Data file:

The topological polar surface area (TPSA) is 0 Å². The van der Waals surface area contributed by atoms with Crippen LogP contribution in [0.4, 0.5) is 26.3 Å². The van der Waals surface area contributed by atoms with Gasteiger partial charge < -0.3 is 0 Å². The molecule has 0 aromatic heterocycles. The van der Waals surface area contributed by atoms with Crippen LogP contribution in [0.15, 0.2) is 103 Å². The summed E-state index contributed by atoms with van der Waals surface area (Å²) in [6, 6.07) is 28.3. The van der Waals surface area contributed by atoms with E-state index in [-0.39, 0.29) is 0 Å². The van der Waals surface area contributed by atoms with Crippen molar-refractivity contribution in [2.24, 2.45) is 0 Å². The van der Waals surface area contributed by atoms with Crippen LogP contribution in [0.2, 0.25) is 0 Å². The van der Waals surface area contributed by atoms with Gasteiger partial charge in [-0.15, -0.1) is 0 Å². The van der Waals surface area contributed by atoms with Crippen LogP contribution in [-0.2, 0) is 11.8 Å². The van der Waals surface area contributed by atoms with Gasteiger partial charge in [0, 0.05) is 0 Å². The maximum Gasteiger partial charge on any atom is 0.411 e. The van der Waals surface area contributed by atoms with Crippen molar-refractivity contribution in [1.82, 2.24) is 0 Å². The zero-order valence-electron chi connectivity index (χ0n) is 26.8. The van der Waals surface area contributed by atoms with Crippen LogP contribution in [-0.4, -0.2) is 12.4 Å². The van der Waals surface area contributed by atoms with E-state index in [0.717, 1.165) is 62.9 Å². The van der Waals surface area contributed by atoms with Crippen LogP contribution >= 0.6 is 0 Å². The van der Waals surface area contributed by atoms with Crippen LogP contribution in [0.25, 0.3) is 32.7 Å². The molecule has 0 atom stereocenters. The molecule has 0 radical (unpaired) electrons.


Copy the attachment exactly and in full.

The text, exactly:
The topological polar surface area (TPSA) is 0 Å². The van der Waals surface area contributed by atoms with Crippen LogP contribution in [0.4, 0.5) is 26.3 Å². The van der Waals surface area contributed by atoms with Gasteiger partial charge < -0.3 is 0 Å². The molecule has 0 aromatic heterocycles. The van der Waals surface area contributed by atoms with Crippen LogP contribution in [0.15, 0.2) is 103 Å². The summed E-state index contributed by atoms with van der Waals surface area (Å²) in [6, 6.07) is 28.3. The van der Waals surface area contributed by atoms with E-state index in [-0.39, 0.29) is 0 Å². The van der Waals surface area contributed by atoms with Crippen molar-refractivity contribution in [2.24, 2.45) is 0 Å². The van der Waals surface area contributed by atoms with Crippen LogP contribution in [0.2, 0.25) is 0 Å². The van der Waals surface area contributed by atoms with Gasteiger partial charge in [-0.15, -0.1) is 0 Å². The van der Waals surface area contributed by atoms with Crippen LogP contribution in [-0.2, 0) is 11.8 Å². The van der Waals surface area contributed by atoms with Gasteiger partial charge in [0, 0.05) is 0 Å². The maximum Gasteiger partial charge on any atom is 0.411 e. The van der Waals surface area contributed by atoms with Crippen molar-refractivity contribution in [1.82, 2.24) is 0 Å². The zero-order valence-electron chi connectivity index (χ0n) is 26.8. The van der Waals surface area contributed by atoms with Crippen LogP contribution in [-0.4, -0.2) is 12.4 Å². The van der Waals surface area contributed by atoms with E-state index in [0.717, 1.165) is 62.9 Å². The van der Waals surface area contributed by atoms with Crippen LogP contribution >= 0.6 is 0 Å². The van der Waals surface area contributed by atoms with Crippen LogP contribution in [0.25, 0.3) is 32.7 Å². The molecule has 0 atom stereocenters. The molecule has 0 radical (unpaired) electrons.